Big sales of diesel cars in US generate second looks
General Motors got more than it bargained for when it launched its 8-cylinder diesel engine a few years ago. Even though GM denies any basic flaw with the cars -- some 500,000 of which have been sold in the last severatl years by GM -- thousands of motorists report major difficulties ranging from leaky head gaskets and oil leaks of faulty fuel systems.
In a poll of 500 owners of '78-model Oldsmobile diesel automobiles a year ago , California-based J. D. Power & Associates, an automotive-market research firm, found that at least 75 percent had at least one engine complaint about their cars.
Now the New York owner of a '78-model Olds has filed a class-action suit against the big US automaker which asks, among other things, for $12 million in damages from GM. New York dealers who sell GM diesel-engine cars are named in the litigation as well. The GM-built diesels have long had a water problem with the fuel.
With the latest flap over the GM diesel turn off consumers on the high-mileage engine?
Probably not, given the importance of the engine toward meeting future fuel-economy goals for the automobile as well as GM's response to the complaints.
Several months ago GM finally faced up to its nagging diesel dilemma by taking on the huge cost or repairing the cars already in consumer hands. Further, it made significant improvements in the 1980-model diesel engine which is built by the Oldsmobile division of GM.
More than half of all diesel cars sold in the US this year are built by GM.
Why a diesel engine in an automobile?
The big advantage, say engineers, is the 25 percent better fuel economy it provides over a gasoline engine. Automakers count on the higher-mileage capability of the diesel to help them meet the increasing corporate average fuel economy (CAFE) standards in the mid-and late 1980s.
The reasons for the improved efficiency of a diesel are the sharply higher compression ratio (22 to 1 in the GM diesel compared with 8 or 8 1/2 to 1 in most gasoline-fueled engines) and the absence of carburetor throttling, reducing engine friction.
"The diesel process enables more complete fuel utilization," says E. M. Estes , president of GM and an engineer.
All automakers have major plans for diesel cars in the future, unless, of course, the diesel engine is ruled off the road by supertough federal emissions legislation which the diesel could not hope to meet. The diesel engine is especially high in oxides of nitrogen and particulates, or soot.
Ford has a deal to buy turbodiesel engines from West Germany's BMW when its new diesel plant goes into operation in Steyr, Austria.Ford earlier had opted out of a contract with Cummins in the US. Ford also will get small-size diesels from its Japanese affiliate, Toyo Kogyo, maker of the Mazda.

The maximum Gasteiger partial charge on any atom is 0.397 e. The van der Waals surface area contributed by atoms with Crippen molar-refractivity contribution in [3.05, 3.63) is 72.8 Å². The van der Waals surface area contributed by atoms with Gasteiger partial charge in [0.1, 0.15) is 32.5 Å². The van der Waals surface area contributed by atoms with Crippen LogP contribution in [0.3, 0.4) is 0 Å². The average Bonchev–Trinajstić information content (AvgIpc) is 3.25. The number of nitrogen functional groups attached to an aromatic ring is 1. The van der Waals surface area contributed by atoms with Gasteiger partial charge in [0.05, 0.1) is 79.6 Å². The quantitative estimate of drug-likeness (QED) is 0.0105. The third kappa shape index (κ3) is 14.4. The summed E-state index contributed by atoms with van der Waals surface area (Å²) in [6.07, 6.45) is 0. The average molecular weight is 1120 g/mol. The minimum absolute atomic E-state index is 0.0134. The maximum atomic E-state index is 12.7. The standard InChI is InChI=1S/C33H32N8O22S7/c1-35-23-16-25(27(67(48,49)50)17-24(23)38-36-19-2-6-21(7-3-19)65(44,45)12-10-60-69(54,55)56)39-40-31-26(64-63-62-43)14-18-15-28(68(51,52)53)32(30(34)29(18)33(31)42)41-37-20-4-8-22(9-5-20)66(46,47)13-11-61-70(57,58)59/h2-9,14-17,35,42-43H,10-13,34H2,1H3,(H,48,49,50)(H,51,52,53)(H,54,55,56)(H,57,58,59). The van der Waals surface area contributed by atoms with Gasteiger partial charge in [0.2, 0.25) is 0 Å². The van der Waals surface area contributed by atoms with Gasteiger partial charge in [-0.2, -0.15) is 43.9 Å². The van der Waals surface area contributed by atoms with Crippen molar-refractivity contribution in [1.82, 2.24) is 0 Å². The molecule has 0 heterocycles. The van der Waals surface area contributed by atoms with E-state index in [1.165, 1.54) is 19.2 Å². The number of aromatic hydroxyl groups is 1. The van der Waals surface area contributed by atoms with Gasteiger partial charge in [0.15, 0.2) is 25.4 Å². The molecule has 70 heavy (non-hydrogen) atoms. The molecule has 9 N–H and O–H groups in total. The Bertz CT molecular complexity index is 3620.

The diesel dilemma at GM could have a serious impact on the marketplace, not only for GM but for competing carmakers as well. If the unhappy notoriety continues, it could turn motorists off on the engine.
American motorists now are buying the highly rated Volkswagen diesel Rabbit (both pickup truck and sedan) and Dasher in high numbers as well as the Audi, Volvo, Peugot, and Mercedez-Benz. In the future they'll have the added choice of diesel-powered Renaults, Fiats, and Chryslers, plus the Japanese.
Daimler-Benz, for one, has no plans to slow down output of its highly rated diesel fleet. About half of all Mercedes automobiles now have diesel engines under the hood. In the US the number is closer to 75 percent.
"We see a growing emphasis in favor of the diesel engine," asserts Dr. Gerhard Prinz, chairman of Daimler- Benz.
"In our opinion the diesel engine has a bright future."
Last year some 270,000 diesel cars were sold in the US in contrast to 37,000 only two years before. GM has long predicted that by the mid-1980s its diesel-engined cars will account for at least 15 percent of total retail sales, or close to 1 million units a year.
GM is not a newcomer to the diesel engine, by any means. It has a long history of building high-output diesels, not only for turcks and buses, but for locomotives as well. Thus, it didn't expect any major problems when it decided to convert two standard gasoline engines to diesel fuel. VW did the same thing with the Rabbit. However, the larger-size diesels have far tougher, heavy-duty components in comparison to the much-lighter-weight, passenger-car engine.
Indeed, the automaker saved not only money but time as well. GM was able to put a diesel engine into the traffic stream in record time and at far less cost than would have been possible with a diesel engine that was engineered and built from scratch.
GM firmly denies it cut any corners in making the switch from gasoline to diesel. Nonetheless, the carmaker is paying a price it had not expected to pay.
While the diesel engine automobile has caught the eye of the motorist and its pluses are well known (higher mileage, less maintenance, and cheaper fuel), there is a negative side as well. For example, a diesel-engine automobile costs far more to buy than one with a gasoline engine, the engine oil has to be changed more often, it is slower and sometimes harder to start in cold weather, and acceleration is less. Also, diesel engines are more noisy than a conventional gasoline engine and they smoke and smell to boot.
Despite it all, however, motorists generally are intrigued with the concept and the company it keeps.
The high-priced Cadillac Seville, for instance, comes with a diesel engine as standard although a gasoline engine is available as well.
Whether the GM diesel flap will harm its chances in the future is still to be answered. The fact is, the automaker is trying hard to meet the issue head-on.